A royal re­tire­ment

Prince Philip, 96, to bid adieu to solo char­ity ap­pear­ances

The Guardian (Charlottetown) - - FRONT PAGE - BY DAN­ICA KIRKA

After more than 65 years at the Queen’s side, Prince Philip, 96, bids adieu to solo char­ity ap­pear­ances

For over 65 years, he has been the un­wa­ver­ing pres­ence along­side Bri­tain’s long­est-serv­ing monarch, the con­sum­mate con­sort and royal rep­re­sen­ta­tive.

On Wed­nes­day Prince Philip made his 22,219th — and fi­nal — solo public en­gage­ment. He was meet­ing Royal Marines who have com­pleted a 1,664mile (2,678-kilo­me­tre) trek to raise money for char­ity.

After that, the Duke of Ed­in­burgh will still ap­pear at Queen El­iz­a­beth II’s side — from time to time — as the 91-year-old monarch soldiers on. In the mean­time, the man known for his quips and gaffes has al­ready been jok­ing about his big re­tire­ment day.

“I’m dis­cov­er­ing what it’s like to be on your last legs,” the 96-year-old Philip told celebrity chef Prue Leith at a re­cent palace event.

Philip is pa­tron, president or a mem­ber of over 780 or­ga­ni­za­tions, with which he will con­tinue to be as­so­ci­ated — but he won’t play an ac­tive role by at­tend­ing en­gage­ments. The queen sup­ported the de­ci­sion, which was greeted with an in­ter­na­tional press flurry when it was an­nounced in May.

The oc­ca­sion marks a ma­jor landmark for the man born Prince Philip of Greece and Den­mark in Corfu on June 10, 1921, to Princess Alice of Bat­ten­berg and Prince An­drew of Greece. Amid the up­heaval of the mil­i­tary coup that over­threw his un­cle, King Con­stan­tine, in 1922, the fam­ily fled.

King Ge­orge V, the queen’s grandfather, sent a Royal Navy cruiser to evac­u­ate Philip’s fam­ily and he was whisked to safety in a cot made from an or­ange box. Later, he rarely saw his par­ents and went to school in Ger­many and Bri­tain.

Philip has had a long as­so­ci­a­tion with the mil­i­tary and had once had promis­ing mil­i­tary ca­reer. He joined the Royal Navy as a cadet in 1939 and served dur­ing World War II, win­ning men­tion in dis­patches for ser­vice aboard the bat­tle­ship HMS Valiant at Cape Mat­a­pan, on Greece’s Pelo­pon­nesian penin­sula. He rose to the level of com­man­der.

Two years after the war ended, Philip mar­ried the fu­ture queen at West­min­ster Abbey when she was 21 and he was 26. He re­nounced his Greek ti­tle and King Ge­orge VI made him the Duke of Ed­in­burgh. His ca­reer came to an abrupt end with Ge­orge’s death in 1952. At the queen’s coro­na­tion in 1953, Philip swore to be his wife’s “liege man of life and limb.” He set­tled into a life sup­port­ing El­iz­a­beth in her role as queen and they had four chil­dren — Charles, Anne, An­drew and Ed­ward.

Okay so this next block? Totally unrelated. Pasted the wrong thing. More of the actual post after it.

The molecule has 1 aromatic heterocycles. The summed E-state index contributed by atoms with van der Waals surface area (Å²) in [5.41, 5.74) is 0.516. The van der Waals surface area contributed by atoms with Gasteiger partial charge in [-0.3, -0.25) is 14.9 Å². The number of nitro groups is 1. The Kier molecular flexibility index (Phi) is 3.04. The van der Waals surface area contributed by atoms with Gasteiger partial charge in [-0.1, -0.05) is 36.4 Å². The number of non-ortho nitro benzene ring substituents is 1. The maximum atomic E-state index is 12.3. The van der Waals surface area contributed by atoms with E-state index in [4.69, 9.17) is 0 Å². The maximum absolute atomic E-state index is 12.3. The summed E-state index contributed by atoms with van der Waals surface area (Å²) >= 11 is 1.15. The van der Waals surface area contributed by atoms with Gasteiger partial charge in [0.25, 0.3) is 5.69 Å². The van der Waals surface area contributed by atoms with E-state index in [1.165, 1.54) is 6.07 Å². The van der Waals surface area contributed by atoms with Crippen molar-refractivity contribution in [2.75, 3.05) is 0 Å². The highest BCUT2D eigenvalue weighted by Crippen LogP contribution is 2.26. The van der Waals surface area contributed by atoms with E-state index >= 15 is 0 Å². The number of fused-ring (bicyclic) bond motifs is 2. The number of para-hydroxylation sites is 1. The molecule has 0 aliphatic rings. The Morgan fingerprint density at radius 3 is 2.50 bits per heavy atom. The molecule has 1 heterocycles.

And ever since, the mile­stones just kept fall­ing.

Philip has given 5,496 speeches, writ­ten 14 books and gone on 637 solo vis­its over­seas.

He’s cham­pi­oned en­vi­ron­men­tal and con­ser­va­tion is­sues, and has in­ter­ests in science, engi­neer­ing and in­dus­try. An ac­com­plished sports­man, he played polo reg­u­larly un­til 1971. He earned his RAF wings in 1953, his he­li­copter wings in 1956 and his pri­vate pi­lot’s li­cence in 1959.

All that ac­tiv­ity has led to over­all good health. But Philip has been ad­mit­ted to the hospi­tal on a num­ber of oc­ca­sions in the last few years for ab­dom­i­nal surgery, blad­der in­fec­tions and a blocked coronary artery.

Many of his health is­sues are re­lated to sports. He has arthri­tis in his right wrist and broke a bone in his an­kle from play­ing polo. He de­vel­oped a rheumatic con­di­tion of the ten­don in the hand after a tak­ing a fall in polo.

He takes the stairs rather than el­e­va­tors and can still fit into the uni­form he wore for his wed­ding. He was only seen wear­ing hear­ing aids for the first time at a palace re­cep­tion in 2014 at the age of 93.

The palace says his health wasn’t be­hind the re­tire­ment de­ci­sion.

Philip, who en­joys a slightly wicked turn of phrase, has poked fun at himself and his ad­vanc­ing years. In a let­ter to The Oldie mag­a­zine in 2011, he said he ap­pre­ci­ated be­ing named “Con­sort of the Year.”

“There is noth­ing like it for morale to be re­minded that the years are pass­ing — ever more quickly — and that bits are be­gin­ning to drop off the an­cient frame,” he wrote. “But it is nice to be re­mem­bered at all.”


In this June 2, 1953 file photo, Queen El­iz­a­beth II and Prince Philip, Duke of Ed­in­burgh, wave to sup­port­ers from the bal­cony at Buck­ing­ham Palace, fol­low­ing her coro­na­tion at West­min­ster Abbey. Philip re­tired from solo of­fi­cial du­ties on Wed­nes­day at the age of 96.


Then Princess El­iz­a­beth stands with her hus­band Prince Philip and their chil­dren Prince Charles and Princess Anne at the cou­ple’s Lon­don res­i­dence at Clarence House in Au­gust 1951.


In this 1930 photo, Prince Philip of Greece, now the Duke of Ed­in­burgh, and hus­band of Queen El­iz­a­beth II, poses in Greek cos­tume, at an un­known lo­ca­tion.

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